The challenges heading into the 2024 legislative session have never been greater and the division in our state leadership has never been more pronounced. Regular Vermonters are exasperated with their Government's increasing polarization and we are here to give them voice.
Here are our legislative priorities for 2024:
Housing Access & Affordability
It is becoming more and more clear that local zoning and statewide housing policy has a decidedly adverse impact towards middle-income Vermonters. State and local zoning frequently prevents new housing development, particularly development of smaller affordable owner occupied homes or multi-family housing. Minimum lot sizes, unrestricted appeals from dissenting neighbors, and bans on dense development all pose a risk to housing availability and affordability.
"If we don't build a lot more housing and rehab a lot more housing, Vermont is going to become even more gentrified, as Vermonters can't afford to live here and we become the vacation paradise of New England."
-Charlie Baker, Executive Director of the Chittenden County Regional Planning Commission
While the larger economic issue right now is arguably housing, workforce development efforts remain important as we retrain our workforce for 21st century jobs and look towards upskilling to meet the needs of Vermont employers as well as increases the earning potential for workers.
School Choice Preservation
In the wake of two supreme court decisions, which determined that states restricting public tuitioning dollars from religiously affiliated schools was a violation of the free exercise clause of the US Constitution, school choice is again on the chopping block. In 2023 lawmakers attempted to place such strict rules on the system that it would effectively cease to function. Fortunately the Senate Education Committee stopped the bill before it went to the Senate floor, but the bill could be taken up at any time and passed.
This system has served Vermont for 150 years and generally provides better outcomes for some of our most at-risk students than traditional school systems, and at a lower cost (roughly $5,000 less per student at the current time).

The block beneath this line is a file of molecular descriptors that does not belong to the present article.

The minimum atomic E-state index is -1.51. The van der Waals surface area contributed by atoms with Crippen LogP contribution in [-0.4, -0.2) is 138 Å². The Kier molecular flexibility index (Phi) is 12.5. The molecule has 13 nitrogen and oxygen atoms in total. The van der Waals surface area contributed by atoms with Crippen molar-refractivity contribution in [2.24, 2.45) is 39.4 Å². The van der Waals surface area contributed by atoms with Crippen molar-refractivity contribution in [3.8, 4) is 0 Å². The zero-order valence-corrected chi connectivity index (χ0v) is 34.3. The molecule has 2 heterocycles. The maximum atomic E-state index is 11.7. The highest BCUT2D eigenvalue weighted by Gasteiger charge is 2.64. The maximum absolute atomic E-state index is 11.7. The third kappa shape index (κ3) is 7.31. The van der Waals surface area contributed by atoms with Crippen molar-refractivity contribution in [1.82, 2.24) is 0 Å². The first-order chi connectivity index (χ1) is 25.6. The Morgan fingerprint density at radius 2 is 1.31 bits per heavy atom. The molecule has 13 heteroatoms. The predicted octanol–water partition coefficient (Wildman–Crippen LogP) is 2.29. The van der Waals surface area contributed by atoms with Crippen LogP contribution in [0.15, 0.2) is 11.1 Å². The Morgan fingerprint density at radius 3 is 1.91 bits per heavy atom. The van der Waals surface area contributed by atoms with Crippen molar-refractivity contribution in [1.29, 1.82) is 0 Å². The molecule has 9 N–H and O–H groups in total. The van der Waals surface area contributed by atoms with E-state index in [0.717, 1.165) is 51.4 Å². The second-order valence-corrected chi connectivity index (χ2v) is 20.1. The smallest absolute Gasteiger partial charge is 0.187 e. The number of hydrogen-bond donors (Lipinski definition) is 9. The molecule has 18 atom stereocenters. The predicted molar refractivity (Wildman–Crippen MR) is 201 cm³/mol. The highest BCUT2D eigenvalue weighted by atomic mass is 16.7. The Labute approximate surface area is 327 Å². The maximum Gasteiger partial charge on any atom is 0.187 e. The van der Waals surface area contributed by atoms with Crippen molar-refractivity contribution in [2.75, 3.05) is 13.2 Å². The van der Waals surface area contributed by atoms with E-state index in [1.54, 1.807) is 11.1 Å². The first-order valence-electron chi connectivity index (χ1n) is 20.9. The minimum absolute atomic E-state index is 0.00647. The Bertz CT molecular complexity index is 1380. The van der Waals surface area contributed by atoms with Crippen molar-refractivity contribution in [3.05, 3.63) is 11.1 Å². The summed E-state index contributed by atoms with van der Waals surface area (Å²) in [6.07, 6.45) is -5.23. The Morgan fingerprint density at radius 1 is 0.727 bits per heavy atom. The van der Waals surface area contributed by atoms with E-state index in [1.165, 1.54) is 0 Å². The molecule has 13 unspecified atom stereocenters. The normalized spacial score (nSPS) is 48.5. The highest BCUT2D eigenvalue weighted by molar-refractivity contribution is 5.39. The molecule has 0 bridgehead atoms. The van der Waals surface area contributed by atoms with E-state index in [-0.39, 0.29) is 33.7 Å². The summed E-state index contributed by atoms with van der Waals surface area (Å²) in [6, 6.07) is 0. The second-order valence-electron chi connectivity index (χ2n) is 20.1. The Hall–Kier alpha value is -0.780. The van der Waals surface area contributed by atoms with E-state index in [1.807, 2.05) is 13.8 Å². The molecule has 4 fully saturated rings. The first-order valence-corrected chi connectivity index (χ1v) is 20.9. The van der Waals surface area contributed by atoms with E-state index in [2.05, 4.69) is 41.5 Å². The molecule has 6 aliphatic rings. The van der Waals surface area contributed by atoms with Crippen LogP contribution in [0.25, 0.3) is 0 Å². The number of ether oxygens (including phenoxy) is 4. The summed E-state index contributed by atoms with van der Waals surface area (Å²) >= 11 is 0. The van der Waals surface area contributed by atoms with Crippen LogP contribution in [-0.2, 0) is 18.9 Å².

Cost of Living/Fiscal Responsibility
The Legislature CANNOT continue spending increases of 13% and expect that to be sustainable. The tax increases from 2023 alone will cost families up to $1300 more every year. This is before the 18.5% increase in property taxes projected for next year...
Long a top priority for us. A bill is likely being introduced in the House to provide the Ethics Commission with more oversight authority and extend ethics protections to municipalities. Looking at ethics enforcement in other states, this is the most likely place for questionable behavior. We will push for the passage of this legislation in 2024.
Sustainable State Pensions
In 2022 the legislature took a good initial step forward, but there is more work to do. We will be in Montpelier this year making sure we are taking the right steps towards state pension funds that are sustainable and keep our promises to both state employees and taxpayers. Of critical importance this past year has been an effort to divest fossil fuel investments from our pension funds. This is something that could have significant consequences for our public sector employees if it is not done carefully.
Clean Heat Standard & Carbon Taxes
To be clear, we support reducing carbon emissions and protecting our environment. However, the Clean Heat Standard (CHS) is a poorly designed piece of legislation that is out of step with what Vermonters what to see for climate action. On top of that, it is punitive and will disproportionately hurt low and middle-income Vermonters.
While the CHS itself will not be back on the Legislative docket until 2025, related policies such as a carbon tax on transportation fuels and a Renewable Energy Credit system likely will be. We will watch for these and advocate for policies that uphold our obligations to our environment while protecting Vermonters from increased cost of living.
Elections Issues & Democracy
We have noticed a trend in Vermont politics the last couple election cycles. Both political parties are continuing to elect more and more extreme candidates in primaries that are further from the center. Polling and the popularity of centrist candidates, like Governor Scott, in general elections indicates that most voters would prefer more moderate candidates to choose form. But, the current dynamics of our primary election system are not giving them that choice. We will work with the legislature to find ways of increasing ballot access and viability for more moderate candidates that reflect general election voters preferences.
As shown by our polling, crime, drugs, and public safety are top of mind for many Vermonters. Not only does this threaten the property and safety of all Vermonters but it is also clearly starting to have some economic impact as our sense of safety in downtown areas erodes.
We will continue to advocate for the rollout of broadband access in rural Vermont. As the digital divide widens, this is quickly becoming the equity issue of our time. For this reason, rural broadband access remains on our list of priorities.
In order to continue pursuing all of these priorities, we need support from Vermonters like you!